Calm Abiding Meditation

Padmasana at Higher Pot Oven Farm

We sit comfortably, preferably in the Vajra Posture or crossed legged positions on a suitable cushioned mat. We join our hands placing the right hand on top of the left hand with the tip of the thumbs lightly touching each other. We keep our belly relaxed, our spine straight with the crown of the head extending towards the sky. The chin is slightly lowered and our eyes can be partially open or closed. Our tongue is resting against the roof of the pallet and lightly touching the back of the top teeth.

Take some time to rest your attention on the posture to see if your a correctly aligned. Then allow yourself to become aware of the body breathing as if observing it inpersonally. After a while direct your attention to the very top of your nostrils and feel the touching sensation, created by the breathing process, at the very tip of the nostrils.  Allow your mind to rest there to the exclusion of anything else. If thoughts, feelings, smells sounds etc, arise in your consciousness, simply notice and return your attention to the touching sensation of the breath at the tip of the nostrils.  Continue in this way for a period of 5, 10, 15, 20 mins or more, until you can do this practice for as long as you wish. Practice on a daily basis preferably in the morning before you begin your daily activities.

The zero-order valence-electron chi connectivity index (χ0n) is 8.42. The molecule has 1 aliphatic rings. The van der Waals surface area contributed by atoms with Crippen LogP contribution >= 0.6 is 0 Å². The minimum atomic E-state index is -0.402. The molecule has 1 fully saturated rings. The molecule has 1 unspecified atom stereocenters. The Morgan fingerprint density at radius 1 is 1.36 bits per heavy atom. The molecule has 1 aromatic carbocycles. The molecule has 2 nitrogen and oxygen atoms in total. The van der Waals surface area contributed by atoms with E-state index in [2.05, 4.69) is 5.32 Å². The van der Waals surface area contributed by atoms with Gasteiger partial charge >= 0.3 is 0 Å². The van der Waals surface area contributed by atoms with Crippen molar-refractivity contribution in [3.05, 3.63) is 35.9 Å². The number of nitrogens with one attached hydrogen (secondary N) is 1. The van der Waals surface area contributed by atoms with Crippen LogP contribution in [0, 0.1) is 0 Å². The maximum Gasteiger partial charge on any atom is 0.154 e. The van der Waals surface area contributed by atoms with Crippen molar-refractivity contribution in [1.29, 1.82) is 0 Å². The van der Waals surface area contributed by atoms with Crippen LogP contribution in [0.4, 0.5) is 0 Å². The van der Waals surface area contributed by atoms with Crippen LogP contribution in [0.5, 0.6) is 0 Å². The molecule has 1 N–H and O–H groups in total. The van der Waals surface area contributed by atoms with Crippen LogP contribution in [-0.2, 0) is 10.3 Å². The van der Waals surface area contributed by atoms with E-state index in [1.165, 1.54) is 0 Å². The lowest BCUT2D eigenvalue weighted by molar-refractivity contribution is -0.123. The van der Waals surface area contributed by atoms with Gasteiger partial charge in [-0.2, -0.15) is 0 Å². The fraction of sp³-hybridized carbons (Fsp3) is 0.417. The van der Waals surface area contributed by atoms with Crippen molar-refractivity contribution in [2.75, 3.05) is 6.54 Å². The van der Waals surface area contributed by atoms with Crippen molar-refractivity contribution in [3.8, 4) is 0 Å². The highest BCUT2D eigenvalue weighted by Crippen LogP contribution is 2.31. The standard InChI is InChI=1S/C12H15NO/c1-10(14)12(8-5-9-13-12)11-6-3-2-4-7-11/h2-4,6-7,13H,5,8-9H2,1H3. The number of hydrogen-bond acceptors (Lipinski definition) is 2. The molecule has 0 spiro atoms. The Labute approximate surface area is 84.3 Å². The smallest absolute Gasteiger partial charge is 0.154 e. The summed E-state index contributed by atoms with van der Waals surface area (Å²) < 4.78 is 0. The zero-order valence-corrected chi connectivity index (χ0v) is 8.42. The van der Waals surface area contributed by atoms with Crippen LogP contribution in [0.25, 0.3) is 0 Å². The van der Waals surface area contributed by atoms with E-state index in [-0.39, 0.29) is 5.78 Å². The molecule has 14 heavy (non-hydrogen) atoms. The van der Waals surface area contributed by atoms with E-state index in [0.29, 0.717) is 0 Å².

Why We Do Yoga

Unknown-4This is a very emotive title for this post. Do we ever really consider why we do what we do and are we aware of why this system of yoga was developed . Over the years I have seen many changes and developments and the direction yoga has taken. Is this how it was supposed to go…. I recently attended a showing of ‘Awake’,  a documentary of the life of Paramhamsa Yogananda.  He wrote a book about his life called Autobiography of a Yogi, a cult book of the 60s. What a powerful read. I remember being so inspired after reading this book that it had a profound effect on my future in yoga and my quest to find myself as a spiritual being in this world… and what a journey it has turned out to be.